As a consumer, I have a Love/Hate relationship with email marketing this time of year. I admit it, I love a good deal and many of my favorite retailers promote some pretty good offers. I also like hearing from smaller, independent retailers and makers that do the bulk of their business at the holidays.The amount of emails I receive does get a bit overwhelming, so I do take the opportunity to unsubscribe from a lot of companies I no longer care to hear from or send too many emails.
There is an insurance company in my town that sends an email at every holiday throughout the year. That is the only time I ever hear from them. Mind you, I am not their client, and I never signed up to receive emails from them. Why don’t I unsubscribe? Simply because I am a marketer and I want to see if they ever change their behavior. So far, they haven’t. Their emails have no call to action or any useful information. Just a simple Happy <insert holiday name here>. You could make an argument for branding, but I bet they have a fairly high unsubscribe rate with each email and probably have turned many people off due to adding people to their list with no permission.
Why bring this up? Because I want you to be smarter with your email marketing and I’m going to give you 5 tips as we head into prime email marketing time.
1. Remember that your email list subscribers are your most important group. Don’t overload or annoy them. Treat them special and give them something you don’t give to anyone else. This may be a special promotion, an exclusive offer or useful information that you don’t share any where else. Your readers have given you permission into their busy inbox. Respect that relationship and make it worth it for both parties.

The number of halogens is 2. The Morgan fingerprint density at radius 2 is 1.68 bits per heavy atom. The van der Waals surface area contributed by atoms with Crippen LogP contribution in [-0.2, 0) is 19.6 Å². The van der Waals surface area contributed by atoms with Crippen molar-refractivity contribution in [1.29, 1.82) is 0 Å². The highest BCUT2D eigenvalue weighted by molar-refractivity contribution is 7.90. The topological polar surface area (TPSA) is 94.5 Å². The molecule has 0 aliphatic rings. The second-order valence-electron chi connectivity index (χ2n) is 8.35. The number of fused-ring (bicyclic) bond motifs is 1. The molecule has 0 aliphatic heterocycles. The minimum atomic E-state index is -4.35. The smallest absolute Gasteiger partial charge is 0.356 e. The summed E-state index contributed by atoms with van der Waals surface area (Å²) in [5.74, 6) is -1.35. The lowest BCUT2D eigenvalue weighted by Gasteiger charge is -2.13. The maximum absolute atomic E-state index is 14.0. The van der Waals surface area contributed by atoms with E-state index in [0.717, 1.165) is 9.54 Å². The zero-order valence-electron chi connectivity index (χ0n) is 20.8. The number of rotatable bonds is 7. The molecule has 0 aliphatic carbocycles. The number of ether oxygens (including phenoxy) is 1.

2. Keep mobile in mind. People are on the go all the time and even more so during the holidays, so they are checking email from their tablets and phones. Keep this in mind when you are designing your email. Use a responsive design template which will make your email look good no matter what device it is read from. Limit the number of images you include in your email since some people will be using their data service which is often slower than WiFi. Some people prefer not to download images included in emails, so you want to make sure that your images complement your message and are not central to the message. This way you don’t require people to download the images to see the promotion or information.
3. Collect emails onsite. If you are a maker or artisan participating in shows or open houses this holiday season consider collecting emails at those events. I have done this in the past at shows and found it to be successful. I used the app MC Subscribe from Mail Chimp on my iPad to collect email addresses from people that purchased our soaps or stopped by our table. The beauty of the app is that you don’t have to worry about deciphering handwriting and saves you time of entering them in by hand. No problem if the location doesn’t have WiFi, the app will collect the addresses and synch with your MailChimp account once you are connected to WiFi.
4. Timing. If you are going to do a series of emails throughout the holidays, it is a good idea to get out your calendar. If you are a product company and have deadlines for shipping or delivery, you need to make sure your emails are communicating that and giving your readers enough time to act upon that information. Look at your calendar and write in your deadlines. Now back out the dates to give your readers time to act. This will also allow you to write those promotions ahead of time and schedule them with your email marketing tool. You are going to get busy, so the more you can plan ahead and schedule tasks, the better.
5. Reintroduce yourself. If you are a service company that has not been consistent with sending emails, now is the time to restart your email marketing effort. Take this time to reintroduce yourself and tell your subscribers what they can expect from you in the future. Give people permission to unsubscribe. I just did this and did have some unsubscribe. You know what. It didn’t bother me because I want people on my list that want to be there and interact with me. Conversations and conversions mean much more to me that how big my list is.
My advice is to take 20 minutes this week and create a quick plan of how you want to either reintroduce yourself to your subscribers or how you are going to promote your product/service this holiday season including dates and content ideas. That 20 minutes will go a long way to making the most of your email marketing relationships.